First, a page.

Rock Art and the Prehistory of Atlantic Europe: Signing the Land
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Along the Atlantic seaboard, from Scotland to Spain, are numerous rock carvings made four to five thousand years ago, whose interpretation poses a major challenge to the archaeologist.
In the first full-length treatment of the subject, based largely on new fieldwork, Richard Bradley argues that these carvings should be interpreted as a series of symbolic messages that are shared between monuments, artefacts and natural places in the landscape. He discusses the cultural setting of the rock carvings and the ways in which they can be interpreted in relation to ancient land use, the creation of ritual monuments and the burial of the dead. Integrating this fascinating yet little-known material into the mainstream of prehistoric studies, Richard Bradley demonstrates that these carvings played a fundamental role in the organization of the prehistoric landscape.
finds in south-east Spain they are absent from the Iberian peninsula. They are quite often found in Britain, but with the exception of a major concentration of axes in Brittany and a lesser group in western France, they do not occur elsewhere on the Atlantic seaboard. The particular connections that have been claimed belong to a developed phase in this sequence. These have a most distinctive character. They are almost entirely concerned with the design of chambered tombs and the kinds of
striking, the same types of material have a distribution that extends eastwards as far as Sardinia, Sicily and the Italian mainland (Coffyn, Gomez and Mohen 1981). The very existence of these links between the central and western Mediterranean contrasts with the virtual autonomy of the Iberian peninsula during the Copper Age and Early Bronze Age. The scale of long-distance interaction increased sharply during the period of the Atlantic Bronze Age (Ruiz-Gálvez 1987 and 1995). The process began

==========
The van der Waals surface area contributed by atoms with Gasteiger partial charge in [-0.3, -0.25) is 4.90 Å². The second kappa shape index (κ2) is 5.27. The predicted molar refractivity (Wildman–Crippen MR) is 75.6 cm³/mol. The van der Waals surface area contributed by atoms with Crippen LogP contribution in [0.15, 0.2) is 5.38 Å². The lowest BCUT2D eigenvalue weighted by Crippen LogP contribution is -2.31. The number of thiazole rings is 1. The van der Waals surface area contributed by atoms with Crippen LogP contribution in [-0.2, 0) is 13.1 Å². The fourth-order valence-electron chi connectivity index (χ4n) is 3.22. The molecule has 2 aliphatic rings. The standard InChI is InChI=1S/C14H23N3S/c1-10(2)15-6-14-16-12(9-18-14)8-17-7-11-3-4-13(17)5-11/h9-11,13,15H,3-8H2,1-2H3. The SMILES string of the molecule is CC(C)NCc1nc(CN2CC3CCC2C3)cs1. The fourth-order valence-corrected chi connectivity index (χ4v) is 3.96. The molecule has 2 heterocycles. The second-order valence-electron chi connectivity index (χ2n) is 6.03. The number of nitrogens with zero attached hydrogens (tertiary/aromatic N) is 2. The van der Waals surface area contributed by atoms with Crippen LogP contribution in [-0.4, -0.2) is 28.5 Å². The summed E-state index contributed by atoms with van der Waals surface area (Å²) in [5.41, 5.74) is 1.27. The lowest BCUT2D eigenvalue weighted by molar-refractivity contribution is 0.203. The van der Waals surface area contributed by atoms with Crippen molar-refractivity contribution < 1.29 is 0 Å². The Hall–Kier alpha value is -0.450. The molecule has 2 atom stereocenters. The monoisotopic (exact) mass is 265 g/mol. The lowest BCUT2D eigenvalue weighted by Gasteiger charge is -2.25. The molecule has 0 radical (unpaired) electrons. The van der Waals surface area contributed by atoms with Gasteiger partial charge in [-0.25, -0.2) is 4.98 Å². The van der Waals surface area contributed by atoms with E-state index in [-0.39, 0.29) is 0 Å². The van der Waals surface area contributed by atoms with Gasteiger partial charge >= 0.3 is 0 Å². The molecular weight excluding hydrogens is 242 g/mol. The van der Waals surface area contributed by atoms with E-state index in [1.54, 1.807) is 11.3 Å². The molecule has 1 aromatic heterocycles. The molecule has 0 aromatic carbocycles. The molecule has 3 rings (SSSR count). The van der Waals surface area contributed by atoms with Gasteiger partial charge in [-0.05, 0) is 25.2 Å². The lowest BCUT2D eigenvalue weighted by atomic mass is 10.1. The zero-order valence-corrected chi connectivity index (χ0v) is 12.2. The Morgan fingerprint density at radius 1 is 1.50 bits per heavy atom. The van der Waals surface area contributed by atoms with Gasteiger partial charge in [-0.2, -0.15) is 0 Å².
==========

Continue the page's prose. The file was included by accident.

this is simply because the two methods provide information at quite different scales. We can show that the rock carvings were first created during a period which saw increased activity in the uplands, but it is unreasonable to expect a closer correlation. A more appropriate procedure is comparing the distribution of rock carvings with the distribution of artefacts. Again the available material has many limitations. With the sole exception of two sites described in Chapter 4, no British rock
carvings towards its distinctive profile. Twice a year, the setting sun can be seen descending the northern face of the mountain. Together with the winter solstice, those occasions would have divided the year into three equal parts (Bracken and Wayman 1992). Such practices may have been quite common. In western Scotland decorated standing stones seem to have been orientated on the movements of the moon (Ruggles 1984), and the cup-marked rocks found in recumbent stone circles may well have
particular resources, yet rock art may be created or renewed in the course of many different activities, from practical tasks like the collection of food to the most specialised ceremonies. In fact the distribution and spacing of ancestral sites proves to be remarkably sensitive to the character of the local ecology (Layton 1986). It would be just as wrong to dismiss the sacred character of the rock art as it would to divorce it entirely from the realities of land use. Not all rock art need have